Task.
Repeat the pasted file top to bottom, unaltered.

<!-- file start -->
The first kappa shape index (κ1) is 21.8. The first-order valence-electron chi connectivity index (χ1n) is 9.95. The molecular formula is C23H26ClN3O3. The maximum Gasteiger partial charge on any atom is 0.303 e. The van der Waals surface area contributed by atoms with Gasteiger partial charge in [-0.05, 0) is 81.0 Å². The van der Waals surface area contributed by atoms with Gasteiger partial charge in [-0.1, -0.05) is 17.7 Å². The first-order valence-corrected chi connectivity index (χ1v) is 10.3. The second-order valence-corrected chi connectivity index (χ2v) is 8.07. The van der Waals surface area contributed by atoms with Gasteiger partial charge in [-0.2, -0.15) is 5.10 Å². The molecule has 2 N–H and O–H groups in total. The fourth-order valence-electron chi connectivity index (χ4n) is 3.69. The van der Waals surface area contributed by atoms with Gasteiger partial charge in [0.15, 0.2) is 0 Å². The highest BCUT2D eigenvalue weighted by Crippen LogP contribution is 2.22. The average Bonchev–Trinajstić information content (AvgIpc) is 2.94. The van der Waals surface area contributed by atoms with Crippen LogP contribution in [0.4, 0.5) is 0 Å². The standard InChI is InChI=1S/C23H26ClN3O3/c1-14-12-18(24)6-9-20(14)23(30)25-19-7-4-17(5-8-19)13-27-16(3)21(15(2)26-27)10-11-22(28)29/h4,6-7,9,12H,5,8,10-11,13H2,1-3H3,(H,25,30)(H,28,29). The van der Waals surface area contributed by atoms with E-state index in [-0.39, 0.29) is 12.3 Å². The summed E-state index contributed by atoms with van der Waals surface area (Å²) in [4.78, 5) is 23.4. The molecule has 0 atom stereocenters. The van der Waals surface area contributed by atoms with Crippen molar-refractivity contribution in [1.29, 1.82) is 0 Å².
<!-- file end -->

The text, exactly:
The first kappa shape index (κ1) is 21.8. The first-order valence-electron chi connectivity index (χ1n) is 9.95. The molecular formula is C23H26ClN3O3. The maximum Gasteiger partial charge on any atom is 0.303 e. The van der Waals surface area contributed by atoms with Gasteiger partial charge in [-0.05, 0) is 81.0 Å². The van der Waals surface area contributed by atoms with Gasteiger partial charge in [-0.1, -0.05) is 17.7 Å². The first-order valence-corrected chi connectivity index (χ1v) is 10.3. The second-order valence-corrected chi connectivity index (χ2v) is 8.07. The van der Waals surface area contributed by atoms with Gasteiger partial charge in [-0.2, -0.15) is 5.10 Å². The molecule has 2 N–H and O–H groups in total. The fourth-order valence-electron chi connectivity index (χ4n) is 3.69. The van der Waals surface area contributed by atoms with Gasteiger partial charge in [0.15, 0.2) is 0 Å². The highest BCUT2D eigenvalue weighted by Crippen LogP contribution is 2.22. The average Bonchev–Trinajstić information content (AvgIpc) is 2.94. The van der Waals surface area contributed by atoms with Crippen LogP contribution in [0.4, 0.5) is 0 Å². The standard InChI is InChI=1S/C23H26ClN3O3/c1-14-12-18(24)6-9-20(14)23(30)25-19-7-4-17(5-8-19)13-27-16(3)21(15(2)26-27)10-11-22(28)29/h4,6-7,9,12H,5,8,10-11,13H2,1-3H3,(H,25,30)(H,28,29). The van der Waals surface area contributed by atoms with E-state index in [-0.39, 0.29) is 12.3 Å². The summed E-state index contributed by atoms with van der Waals surface area (Å²) in [4.78, 5) is 23.4. The molecule has 0 atom stereocenters. The van der Waals surface area contributed by atoms with Crippen molar-refractivity contribution in [1.29, 1.82) is 0 Å².